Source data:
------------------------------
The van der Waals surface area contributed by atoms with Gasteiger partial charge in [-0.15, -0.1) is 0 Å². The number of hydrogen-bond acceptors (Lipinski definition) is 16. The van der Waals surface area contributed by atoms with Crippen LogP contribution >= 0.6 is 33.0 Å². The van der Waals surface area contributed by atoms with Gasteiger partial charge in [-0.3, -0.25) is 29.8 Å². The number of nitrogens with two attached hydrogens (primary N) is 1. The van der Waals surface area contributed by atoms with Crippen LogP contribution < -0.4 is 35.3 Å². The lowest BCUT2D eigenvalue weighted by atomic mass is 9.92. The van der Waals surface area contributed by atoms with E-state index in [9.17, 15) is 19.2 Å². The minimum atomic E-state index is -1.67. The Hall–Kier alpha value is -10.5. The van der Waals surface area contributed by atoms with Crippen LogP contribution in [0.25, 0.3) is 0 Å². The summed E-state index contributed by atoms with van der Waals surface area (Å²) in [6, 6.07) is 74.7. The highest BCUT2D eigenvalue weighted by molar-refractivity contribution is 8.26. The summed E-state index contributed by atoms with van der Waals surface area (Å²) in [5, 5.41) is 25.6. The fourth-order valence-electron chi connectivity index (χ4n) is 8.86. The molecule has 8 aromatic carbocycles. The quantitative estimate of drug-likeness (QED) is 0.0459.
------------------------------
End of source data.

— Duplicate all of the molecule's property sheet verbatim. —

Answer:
The van der Waals surface area contributed by atoms with Gasteiger partial charge in [-0.15, -0.1) is 0 Å². The number of hydrogen-bond acceptors (Lipinski definition) is 16. The van der Waals surface area contributed by atoms with Crippen LogP contribution >= 0.6 is 33.0 Å². The van der Waals surface area contributed by atoms with Gasteiger partial charge in [-0.3, -0.25) is 29.8 Å². The number of nitrogens with two attached hydrogens (primary N) is 1. The van der Waals surface area contributed by atoms with Crippen LogP contribution < -0.4 is 35.3 Å². The lowest BCUT2D eigenvalue weighted by atomic mass is 9.92. The van der Waals surface area contributed by atoms with E-state index in [9.17, 15) is 19.2 Å². The minimum atomic E-state index is -1.67. The Hall–Kier alpha value is -10.5. The van der Waals surface area contributed by atoms with Crippen LogP contribution in [0.25, 0.3) is 0 Å². The summed E-state index contributed by atoms with van der Waals surface area (Å²) in [6, 6.07) is 74.7. The highest BCUT2D eigenvalue weighted by molar-refractivity contribution is 8.26. The summed E-state index contributed by atoms with van der Waals surface area (Å²) in [5, 5.41) is 25.6. The fourth-order valence-electron chi connectivity index (χ4n) is 8.86. The molecule has 8 aromatic carbocycles. The quantitative estimate of drug-likeness (QED) is 0.0459.